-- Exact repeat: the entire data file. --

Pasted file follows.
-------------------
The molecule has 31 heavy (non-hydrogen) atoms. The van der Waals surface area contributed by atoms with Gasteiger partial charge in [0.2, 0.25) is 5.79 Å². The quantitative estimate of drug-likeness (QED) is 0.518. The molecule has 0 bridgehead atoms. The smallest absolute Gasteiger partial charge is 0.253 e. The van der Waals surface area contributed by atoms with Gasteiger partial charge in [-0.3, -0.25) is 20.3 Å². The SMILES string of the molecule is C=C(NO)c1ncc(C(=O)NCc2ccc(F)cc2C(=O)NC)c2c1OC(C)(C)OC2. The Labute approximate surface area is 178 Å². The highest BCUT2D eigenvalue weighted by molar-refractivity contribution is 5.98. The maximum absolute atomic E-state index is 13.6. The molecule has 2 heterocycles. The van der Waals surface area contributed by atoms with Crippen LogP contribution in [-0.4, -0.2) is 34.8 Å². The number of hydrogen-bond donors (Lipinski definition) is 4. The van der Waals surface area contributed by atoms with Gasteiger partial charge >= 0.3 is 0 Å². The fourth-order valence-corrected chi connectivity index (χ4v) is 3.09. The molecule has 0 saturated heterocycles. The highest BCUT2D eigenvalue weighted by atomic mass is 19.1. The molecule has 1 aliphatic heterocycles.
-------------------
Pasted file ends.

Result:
The molecule has 31 heavy (non-hydrogen) atoms. The van der Waals surface area contributed by atoms with Gasteiger partial charge in [0.2, 0.25) is 5.79 Å². The quantitative estimate of drug-likeness (QED) is 0.518. The molecule has 0 bridgehead atoms. The smallest absolute Gasteiger partial charge is 0.253 e. The van der Waals surface area contributed by atoms with Gasteiger partial charge in [-0.3, -0.25) is 20.3 Å². The SMILES string of the molecule is C=C(NO)c1ncc(C(=O)NCc2ccc(F)cc2C(=O)NC)c2c1OC(C)(C)OC2. The Labute approximate surface area is 178 Å². The highest BCUT2D eigenvalue weighted by molar-refractivity contribution is 5.98. The maximum absolute atomic E-state index is 13.6. The molecule has 2 heterocycles. The van der Waals surface area contributed by atoms with Crippen LogP contribution in [-0.4, -0.2) is 34.8 Å². The number of hydrogen-bond donors (Lipinski definition) is 4. The van der Waals surface area contributed by atoms with Gasteiger partial charge >= 0.3 is 0 Å². The fourth-order valence-corrected chi connectivity index (χ4v) is 3.09. The molecule has 0 saturated heterocycles. The highest BCUT2D eigenvalue weighted by atomic mass is 19.1. The molecule has 1 aliphatic heterocycles.